Danice’s Favourite Albums from 2013
Albums are my favourite, so I had the most fun compiling this list. As much as possible, I’ve linked the album art to places where you can stream the album so that you can give the albums a listen yourselves. Hopefully you’ve had time to scroll through and listen to my top 13 songs of 2013, and if you have, you can probably make a few educated guesses about what my favourite albums of the year might have been. Let’s see how close you were.
Although the (almost) title track is a stand-out for me, this whole album hangs together so brilliantly. I have no trouble admitting that one of my favourite things about Laura Marling is the way she reminds me of Joni Mitchell. And I love Joni. Once I Was An Eagle is instrumentally minimalist, with mostly just vocals, acoustic rhythm guitar and some dark cello and soft drums, adding to the sense of its vulnerability. Sometimes it feels like the instruments are playing in the distance, but Marling is half-whispering in my ear, singing me these short narratives about moving on in life in the midst of our fears and uncertainties. It’s beautiful, and I have a feeling I’ll be returning to this little song cycle frequently in the future.
I realized that I had to include this album when I was considering about 4 songs as favourite tracks of the year – Dianne Young, Yeah Hey, Unbelievers, and Hannah Hunt. But actually, by themselves these songs are not half as fun as just putting on all of Modern Vampires… which maintains the tight, upbeat pop music that we’ve come to appreciate from Vampire Weekend.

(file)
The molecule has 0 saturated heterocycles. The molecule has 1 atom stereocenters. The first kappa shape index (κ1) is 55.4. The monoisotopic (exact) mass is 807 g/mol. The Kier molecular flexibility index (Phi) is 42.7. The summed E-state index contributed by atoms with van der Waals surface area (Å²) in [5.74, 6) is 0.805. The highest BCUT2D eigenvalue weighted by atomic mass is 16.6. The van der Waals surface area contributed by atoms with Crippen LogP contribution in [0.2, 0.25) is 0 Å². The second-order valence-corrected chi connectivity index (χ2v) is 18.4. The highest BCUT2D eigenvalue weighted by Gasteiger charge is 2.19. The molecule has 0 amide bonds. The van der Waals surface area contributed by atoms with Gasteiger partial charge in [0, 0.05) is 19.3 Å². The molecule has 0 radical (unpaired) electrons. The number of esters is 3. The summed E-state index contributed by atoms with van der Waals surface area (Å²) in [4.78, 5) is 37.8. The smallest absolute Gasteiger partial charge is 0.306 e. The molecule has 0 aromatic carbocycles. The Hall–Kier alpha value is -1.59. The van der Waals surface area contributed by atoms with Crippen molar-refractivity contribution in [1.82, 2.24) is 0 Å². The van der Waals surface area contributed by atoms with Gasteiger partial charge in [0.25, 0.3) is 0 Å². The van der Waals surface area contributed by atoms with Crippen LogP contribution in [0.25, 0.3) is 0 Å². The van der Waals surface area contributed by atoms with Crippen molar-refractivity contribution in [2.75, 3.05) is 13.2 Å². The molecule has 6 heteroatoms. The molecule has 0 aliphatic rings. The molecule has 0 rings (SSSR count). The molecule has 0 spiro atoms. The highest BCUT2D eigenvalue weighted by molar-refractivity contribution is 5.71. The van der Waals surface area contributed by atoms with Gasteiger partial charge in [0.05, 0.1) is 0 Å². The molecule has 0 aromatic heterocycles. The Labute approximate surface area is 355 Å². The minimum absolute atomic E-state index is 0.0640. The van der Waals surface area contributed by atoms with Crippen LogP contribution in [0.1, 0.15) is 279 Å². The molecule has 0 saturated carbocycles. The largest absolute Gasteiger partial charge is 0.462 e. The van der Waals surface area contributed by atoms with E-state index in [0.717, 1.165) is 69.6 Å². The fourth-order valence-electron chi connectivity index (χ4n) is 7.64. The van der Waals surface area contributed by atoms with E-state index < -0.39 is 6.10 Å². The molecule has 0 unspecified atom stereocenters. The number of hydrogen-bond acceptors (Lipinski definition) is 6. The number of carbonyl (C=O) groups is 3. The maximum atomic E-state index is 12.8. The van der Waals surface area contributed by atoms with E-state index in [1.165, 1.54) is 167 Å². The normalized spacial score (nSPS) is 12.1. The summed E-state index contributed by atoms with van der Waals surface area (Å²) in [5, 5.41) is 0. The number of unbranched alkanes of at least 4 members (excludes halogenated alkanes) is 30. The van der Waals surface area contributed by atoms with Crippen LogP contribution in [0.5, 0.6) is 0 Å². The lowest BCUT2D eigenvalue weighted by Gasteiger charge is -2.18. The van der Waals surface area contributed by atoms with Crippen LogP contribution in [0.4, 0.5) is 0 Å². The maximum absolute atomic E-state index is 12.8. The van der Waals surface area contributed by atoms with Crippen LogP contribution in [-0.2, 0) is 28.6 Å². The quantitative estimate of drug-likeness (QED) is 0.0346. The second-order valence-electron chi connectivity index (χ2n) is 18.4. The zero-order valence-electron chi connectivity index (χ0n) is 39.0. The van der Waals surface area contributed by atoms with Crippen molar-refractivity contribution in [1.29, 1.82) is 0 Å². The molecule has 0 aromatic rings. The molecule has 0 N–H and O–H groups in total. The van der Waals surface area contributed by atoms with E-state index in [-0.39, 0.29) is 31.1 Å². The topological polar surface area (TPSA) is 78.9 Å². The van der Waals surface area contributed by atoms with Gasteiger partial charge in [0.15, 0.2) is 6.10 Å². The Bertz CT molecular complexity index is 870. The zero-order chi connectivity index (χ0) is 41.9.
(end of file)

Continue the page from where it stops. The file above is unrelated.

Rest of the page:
Named after the Hindu Goddess of the same name, this album is most certainly M.I.A.’s most spiritual album to date. It’s true that my favourite tracks from Matangi are the two that were released long before the album came out, and also the two that sound most like they could have been on an earlier album (Bad Girls & Bring tha Noize). Still, the other tracks bring both a more gentle approach (Come Walk With Me & Sexodus), while still responding to ludicrous pop culture phenomenons, specifically when turning Y.O.L.O. into a reincarnation anthem, Y.A.L.A. (“You Always Live Again”). The truth is, M.I.A. can do almost no wrong in my eyes, and even if Matangi was not everything I was hoping for, it still was one of my favourite records of the year.